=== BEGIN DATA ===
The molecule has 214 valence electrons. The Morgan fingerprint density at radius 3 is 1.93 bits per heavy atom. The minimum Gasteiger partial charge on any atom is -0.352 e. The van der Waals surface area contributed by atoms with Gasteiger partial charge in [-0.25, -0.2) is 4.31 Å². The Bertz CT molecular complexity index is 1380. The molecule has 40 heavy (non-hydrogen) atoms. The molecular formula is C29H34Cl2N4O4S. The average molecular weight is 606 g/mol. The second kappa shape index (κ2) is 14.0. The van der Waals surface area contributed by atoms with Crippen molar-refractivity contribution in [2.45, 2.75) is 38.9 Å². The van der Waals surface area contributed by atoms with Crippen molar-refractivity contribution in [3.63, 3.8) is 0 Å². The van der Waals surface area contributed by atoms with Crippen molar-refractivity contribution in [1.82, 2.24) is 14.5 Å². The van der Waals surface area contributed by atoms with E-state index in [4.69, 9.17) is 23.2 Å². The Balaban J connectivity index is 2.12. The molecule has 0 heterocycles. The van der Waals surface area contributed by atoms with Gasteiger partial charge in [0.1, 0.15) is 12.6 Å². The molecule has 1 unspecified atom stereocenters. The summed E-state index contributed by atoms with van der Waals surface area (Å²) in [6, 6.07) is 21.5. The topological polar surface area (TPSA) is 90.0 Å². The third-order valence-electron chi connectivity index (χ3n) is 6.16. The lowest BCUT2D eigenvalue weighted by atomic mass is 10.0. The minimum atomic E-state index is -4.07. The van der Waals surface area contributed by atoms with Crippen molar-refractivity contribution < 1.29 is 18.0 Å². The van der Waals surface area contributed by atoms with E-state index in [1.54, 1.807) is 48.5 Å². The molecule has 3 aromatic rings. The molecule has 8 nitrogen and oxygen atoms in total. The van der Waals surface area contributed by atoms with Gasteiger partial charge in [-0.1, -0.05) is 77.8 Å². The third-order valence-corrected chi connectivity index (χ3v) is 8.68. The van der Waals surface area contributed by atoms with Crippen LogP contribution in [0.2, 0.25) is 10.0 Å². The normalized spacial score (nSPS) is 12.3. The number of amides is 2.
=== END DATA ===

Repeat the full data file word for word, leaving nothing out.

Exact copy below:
The molecule has 214 valence electrons. The Morgan fingerprint density at radius 3 is 1.93 bits per heavy atom. The minimum Gasteiger partial charge on any atom is -0.352 e. The van der Waals surface area contributed by atoms with Gasteiger partial charge in [-0.25, -0.2) is 4.31 Å². The Bertz CT molecular complexity index is 1380. The molecule has 40 heavy (non-hydrogen) atoms. The molecular formula is C29H34Cl2N4O4S. The average molecular weight is 606 g/mol. The second kappa shape index (κ2) is 14.0. The van der Waals surface area contributed by atoms with Crippen molar-refractivity contribution in [2.45, 2.75) is 38.9 Å². The van der Waals surface area contributed by atoms with Crippen molar-refractivity contribution in [3.63, 3.8) is 0 Å². The van der Waals surface area contributed by atoms with Crippen molar-refractivity contribution in [1.82, 2.24) is 14.5 Å². The van der Waals surface area contributed by atoms with E-state index in [4.69, 9.17) is 23.2 Å². The Balaban J connectivity index is 2.12. The molecule has 0 heterocycles. The van der Waals surface area contributed by atoms with Gasteiger partial charge in [0.1, 0.15) is 12.6 Å². The molecule has 1 unspecified atom stereocenters. The summed E-state index contributed by atoms with van der Waals surface area (Å²) in [6, 6.07) is 21.5. The topological polar surface area (TPSA) is 90.0 Å². The third-order valence-electron chi connectivity index (χ3n) is 6.16. The lowest BCUT2D eigenvalue weighted by atomic mass is 10.0. The minimum atomic E-state index is -4.07. The van der Waals surface area contributed by atoms with Crippen molar-refractivity contribution < 1.29 is 18.0 Å². The van der Waals surface area contributed by atoms with E-state index in [1.54, 1.807) is 48.5 Å². The molecule has 3 aromatic rings. The molecule has 8 nitrogen and oxygen atoms in total. The van der Waals surface area contributed by atoms with Gasteiger partial charge in [-0.1, -0.05) is 77.8 Å². The third-order valence-corrected chi connectivity index (χ3v) is 8.68. The van der Waals surface area contributed by atoms with Crippen LogP contribution in [0.2, 0.25) is 10.0 Å². The normalized spacial score (nSPS) is 12.3. The number of amides is 2.